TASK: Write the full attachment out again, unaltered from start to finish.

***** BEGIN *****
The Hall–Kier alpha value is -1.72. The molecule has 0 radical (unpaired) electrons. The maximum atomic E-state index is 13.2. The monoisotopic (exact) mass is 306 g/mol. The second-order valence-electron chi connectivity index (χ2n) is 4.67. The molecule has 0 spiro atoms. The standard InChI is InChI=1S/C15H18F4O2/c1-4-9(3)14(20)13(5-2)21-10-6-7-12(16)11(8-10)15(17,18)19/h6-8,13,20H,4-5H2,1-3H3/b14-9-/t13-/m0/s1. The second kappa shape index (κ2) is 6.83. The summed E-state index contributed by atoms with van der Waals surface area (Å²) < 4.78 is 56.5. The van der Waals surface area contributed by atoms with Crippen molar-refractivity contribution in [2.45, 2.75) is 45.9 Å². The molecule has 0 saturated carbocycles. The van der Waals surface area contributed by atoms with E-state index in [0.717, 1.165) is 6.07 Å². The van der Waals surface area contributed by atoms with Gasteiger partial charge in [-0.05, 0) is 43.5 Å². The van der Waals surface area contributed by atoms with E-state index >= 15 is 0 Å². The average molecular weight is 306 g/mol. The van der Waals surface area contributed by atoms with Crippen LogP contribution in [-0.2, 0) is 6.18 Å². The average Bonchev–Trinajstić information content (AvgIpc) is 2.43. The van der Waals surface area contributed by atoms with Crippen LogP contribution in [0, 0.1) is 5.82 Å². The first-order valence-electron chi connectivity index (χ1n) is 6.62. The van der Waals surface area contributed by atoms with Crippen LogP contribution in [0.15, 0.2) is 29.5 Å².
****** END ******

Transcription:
The Hall–Kier alpha value is -1.72. The molecule has 0 radical (unpaired) electrons. The maximum atomic E-state index is 13.2. The monoisotopic (exact) mass is 306 g/mol. The second-order valence-electron chi connectivity index (χ2n) is 4.67. The molecule has 0 spiro atoms. The standard InChI is InChI=1S/C15H18F4O2/c1-4-9(3)14(20)13(5-2)21-10-6-7-12(16)11(8-10)15(17,18)19/h6-8,13,20H,4-5H2,1-3H3/b14-9-/t13-/m0/s1. The second kappa shape index (κ2) is 6.83. The summed E-state index contributed by atoms with van der Waals surface area (Å²) < 4.78 is 56.5. The van der Waals surface area contributed by atoms with Crippen molar-refractivity contribution in [2.45, 2.75) is 45.9 Å². The molecule has 0 saturated carbocycles. The van der Waals surface area contributed by atoms with E-state index in [0.717, 1.165) is 6.07 Å². The van der Waals surface area contributed by atoms with Gasteiger partial charge in [-0.05, 0) is 43.5 Å². The van der Waals surface area contributed by atoms with E-state index >= 15 is 0 Å². The average molecular weight is 306 g/mol. The van der Waals surface area contributed by atoms with Crippen LogP contribution in [-0.2, 0) is 6.18 Å². The average Bonchev–Trinajstić information content (AvgIpc) is 2.43. The van der Waals surface area contributed by atoms with Crippen LogP contribution in [0, 0.1) is 5.82 Å². The first-order valence-electron chi connectivity index (χ1n) is 6.62. The van der Waals surface area contributed by atoms with Crippen LogP contribution in [0.15, 0.2) is 29.5 Å².